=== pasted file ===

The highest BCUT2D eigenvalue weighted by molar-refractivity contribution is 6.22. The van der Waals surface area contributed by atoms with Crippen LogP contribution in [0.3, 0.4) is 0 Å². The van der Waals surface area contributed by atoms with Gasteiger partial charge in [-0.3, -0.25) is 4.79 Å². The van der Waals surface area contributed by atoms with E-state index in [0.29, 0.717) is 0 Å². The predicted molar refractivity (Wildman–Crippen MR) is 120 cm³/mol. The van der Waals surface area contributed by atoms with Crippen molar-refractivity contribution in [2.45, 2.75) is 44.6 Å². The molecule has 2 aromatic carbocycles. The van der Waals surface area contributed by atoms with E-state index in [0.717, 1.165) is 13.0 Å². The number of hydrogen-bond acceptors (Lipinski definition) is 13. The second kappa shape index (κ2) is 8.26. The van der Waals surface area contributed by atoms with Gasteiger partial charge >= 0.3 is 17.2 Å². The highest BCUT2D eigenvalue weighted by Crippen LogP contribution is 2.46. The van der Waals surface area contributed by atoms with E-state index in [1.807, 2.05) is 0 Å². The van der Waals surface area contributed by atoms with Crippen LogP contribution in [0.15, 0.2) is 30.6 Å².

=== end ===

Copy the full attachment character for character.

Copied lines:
The highest BCUT2D eigenvalue weighted by molar-refractivity contribution is 6.22. The van der Waals surface area contributed by atoms with Crippen LogP contribution in [0.3, 0.4) is 0 Å². The van der Waals surface area contributed by atoms with Gasteiger partial charge in [-0.3, -0.25) is 4.79 Å². The van der Waals surface area contributed by atoms with E-state index in [0.29, 0.717) is 0 Å². The predicted molar refractivity (Wildman–Crippen MR) is 120 cm³/mol. The van der Waals surface area contributed by atoms with Crippen molar-refractivity contribution in [2.45, 2.75) is 44.6 Å². The molecule has 2 aromatic carbocycles. The van der Waals surface area contributed by atoms with E-state index in [0.717, 1.165) is 13.0 Å². The number of hydrogen-bond acceptors (Lipinski definition) is 13. The second kappa shape index (κ2) is 8.26. The van der Waals surface area contributed by atoms with Gasteiger partial charge >= 0.3 is 17.2 Å². The highest BCUT2D eigenvalue weighted by Crippen LogP contribution is 2.46. The van der Waals surface area contributed by atoms with E-state index in [1.807, 2.05) is 0 Å². The van der Waals surface area contributed by atoms with Crippen LogP contribution in [0.15, 0.2) is 30.6 Å².